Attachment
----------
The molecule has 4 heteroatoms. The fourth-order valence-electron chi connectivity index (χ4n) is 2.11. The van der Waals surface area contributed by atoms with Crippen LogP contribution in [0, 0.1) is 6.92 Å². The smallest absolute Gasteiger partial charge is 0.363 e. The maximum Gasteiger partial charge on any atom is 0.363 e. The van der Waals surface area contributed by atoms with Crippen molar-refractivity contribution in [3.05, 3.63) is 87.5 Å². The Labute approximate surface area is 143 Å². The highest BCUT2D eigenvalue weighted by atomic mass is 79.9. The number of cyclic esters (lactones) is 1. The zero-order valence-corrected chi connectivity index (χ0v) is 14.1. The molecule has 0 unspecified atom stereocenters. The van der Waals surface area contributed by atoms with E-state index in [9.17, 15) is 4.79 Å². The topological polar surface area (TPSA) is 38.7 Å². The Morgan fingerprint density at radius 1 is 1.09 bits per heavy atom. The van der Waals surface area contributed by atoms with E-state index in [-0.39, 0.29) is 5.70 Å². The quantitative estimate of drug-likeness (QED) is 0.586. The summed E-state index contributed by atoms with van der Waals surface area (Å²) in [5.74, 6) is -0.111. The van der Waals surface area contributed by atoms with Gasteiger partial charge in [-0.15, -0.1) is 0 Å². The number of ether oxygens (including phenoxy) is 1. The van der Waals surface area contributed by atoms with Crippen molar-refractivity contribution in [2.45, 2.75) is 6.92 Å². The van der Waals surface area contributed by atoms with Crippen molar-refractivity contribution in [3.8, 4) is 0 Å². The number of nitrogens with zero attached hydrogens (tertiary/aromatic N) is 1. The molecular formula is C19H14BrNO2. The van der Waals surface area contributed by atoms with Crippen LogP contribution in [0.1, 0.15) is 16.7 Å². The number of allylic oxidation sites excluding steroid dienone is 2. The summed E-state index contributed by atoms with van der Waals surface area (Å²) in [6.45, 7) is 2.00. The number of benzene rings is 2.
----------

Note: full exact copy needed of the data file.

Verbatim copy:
The molecule has 4 heteroatoms. The fourth-order valence-electron chi connectivity index (χ4n) is 2.11. The van der Waals surface area contributed by atoms with Crippen LogP contribution in [0, 0.1) is 6.92 Å². The smallest absolute Gasteiger partial charge is 0.363 e. The maximum Gasteiger partial charge on any atom is 0.363 e. The van der Waals surface area contributed by atoms with Crippen molar-refractivity contribution in [3.05, 3.63) is 87.5 Å². The Labute approximate surface area is 143 Å². The highest BCUT2D eigenvalue weighted by atomic mass is 79.9. The number of cyclic esters (lactones) is 1. The zero-order valence-corrected chi connectivity index (χ0v) is 14.1. The molecule has 0 unspecified atom stereocenters. The van der Waals surface area contributed by atoms with E-state index in [9.17, 15) is 4.79 Å². The topological polar surface area (TPSA) is 38.7 Å². The Morgan fingerprint density at radius 1 is 1.09 bits per heavy atom. The van der Waals surface area contributed by atoms with E-state index in [-0.39, 0.29) is 5.70 Å². The quantitative estimate of drug-likeness (QED) is 0.586. The summed E-state index contributed by atoms with van der Waals surface area (Å²) in [5.74, 6) is -0.111. The van der Waals surface area contributed by atoms with Gasteiger partial charge in [-0.15, -0.1) is 0 Å². The number of ether oxygens (including phenoxy) is 1. The van der Waals surface area contributed by atoms with Crippen molar-refractivity contribution in [2.45, 2.75) is 6.92 Å². The van der Waals surface area contributed by atoms with Crippen molar-refractivity contribution in [3.8, 4) is 0 Å². The number of nitrogens with zero attached hydrogens (tertiary/aromatic N) is 1. The molecular formula is C19H14BrNO2. The van der Waals surface area contributed by atoms with Crippen LogP contribution in [0.1, 0.15) is 16.7 Å². The number of allylic oxidation sites excluding steroid dienone is 2. The summed E-state index contributed by atoms with van der Waals surface area (Å²) in [6.45, 7) is 2.00. The number of benzene rings is 2.